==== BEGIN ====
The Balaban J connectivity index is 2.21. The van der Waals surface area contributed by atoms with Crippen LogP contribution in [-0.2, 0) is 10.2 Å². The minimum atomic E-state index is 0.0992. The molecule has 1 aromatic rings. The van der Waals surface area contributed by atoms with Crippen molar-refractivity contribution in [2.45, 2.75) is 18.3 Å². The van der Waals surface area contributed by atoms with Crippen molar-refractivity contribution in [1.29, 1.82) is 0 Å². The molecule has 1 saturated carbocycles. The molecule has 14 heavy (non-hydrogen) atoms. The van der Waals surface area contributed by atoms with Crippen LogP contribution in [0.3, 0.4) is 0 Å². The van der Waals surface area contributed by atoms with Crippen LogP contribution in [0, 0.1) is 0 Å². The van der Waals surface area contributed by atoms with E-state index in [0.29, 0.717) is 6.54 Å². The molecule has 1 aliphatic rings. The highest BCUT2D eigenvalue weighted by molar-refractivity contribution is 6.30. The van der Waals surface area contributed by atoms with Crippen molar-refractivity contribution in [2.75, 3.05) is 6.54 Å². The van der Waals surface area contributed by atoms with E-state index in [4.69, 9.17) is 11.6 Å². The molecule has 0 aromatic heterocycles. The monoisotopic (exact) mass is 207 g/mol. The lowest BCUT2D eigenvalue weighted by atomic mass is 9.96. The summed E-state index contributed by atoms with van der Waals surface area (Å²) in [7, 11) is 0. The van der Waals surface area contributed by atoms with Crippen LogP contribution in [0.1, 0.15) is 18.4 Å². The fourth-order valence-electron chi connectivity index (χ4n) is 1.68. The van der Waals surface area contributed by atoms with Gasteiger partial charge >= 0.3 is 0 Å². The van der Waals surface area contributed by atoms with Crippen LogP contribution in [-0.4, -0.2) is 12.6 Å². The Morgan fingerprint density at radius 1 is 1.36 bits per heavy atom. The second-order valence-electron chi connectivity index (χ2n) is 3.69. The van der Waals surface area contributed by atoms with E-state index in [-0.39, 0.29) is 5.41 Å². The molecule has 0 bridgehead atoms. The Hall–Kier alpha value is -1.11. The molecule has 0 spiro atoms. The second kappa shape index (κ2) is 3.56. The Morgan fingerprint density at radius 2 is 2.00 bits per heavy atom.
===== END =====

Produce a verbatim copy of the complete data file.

The Balaban J connectivity index is 2.21. The van der Waals surface area contributed by atoms with Crippen LogP contribution in [-0.2, 0) is 10.2 Å². The minimum atomic E-state index is 0.0992. The molecule has 1 aromatic rings. The van der Waals surface area contributed by atoms with Crippen molar-refractivity contribution in [2.45, 2.75) is 18.3 Å². The van der Waals surface area contributed by atoms with Crippen molar-refractivity contribution in [1.29, 1.82) is 0 Å². The molecule has 1 saturated carbocycles. The molecule has 14 heavy (non-hydrogen) atoms. The van der Waals surface area contributed by atoms with Crippen LogP contribution in [0.3, 0.4) is 0 Å². The van der Waals surface area contributed by atoms with Crippen LogP contribution in [0, 0.1) is 0 Å². The van der Waals surface area contributed by atoms with E-state index in [0.29, 0.717) is 6.54 Å². The molecule has 1 aliphatic rings. The highest BCUT2D eigenvalue weighted by molar-refractivity contribution is 6.30. The van der Waals surface area contributed by atoms with Crippen molar-refractivity contribution in [2.75, 3.05) is 6.54 Å². The van der Waals surface area contributed by atoms with E-state index in [4.69, 9.17) is 11.6 Å². The molecule has 0 aromatic heterocycles. The monoisotopic (exact) mass is 207 g/mol. The lowest BCUT2D eigenvalue weighted by atomic mass is 9.96. The summed E-state index contributed by atoms with van der Waals surface area (Å²) in [7, 11) is 0. The van der Waals surface area contributed by atoms with Crippen LogP contribution in [0.1, 0.15) is 18.4 Å². The fourth-order valence-electron chi connectivity index (χ4n) is 1.68. The van der Waals surface area contributed by atoms with Gasteiger partial charge >= 0.3 is 0 Å². The van der Waals surface area contributed by atoms with Crippen LogP contribution in [-0.4, -0.2) is 12.6 Å². The Morgan fingerprint density at radius 1 is 1.36 bits per heavy atom. The second-order valence-electron chi connectivity index (χ2n) is 3.69. The van der Waals surface area contributed by atoms with E-state index in [-0.39, 0.29) is 5.41 Å². The molecule has 0 bridgehead atoms. The Hall–Kier alpha value is -1.11. The molecule has 0 spiro atoms. The second kappa shape index (κ2) is 3.56. The Morgan fingerprint density at radius 2 is 2.00 bits per heavy atom.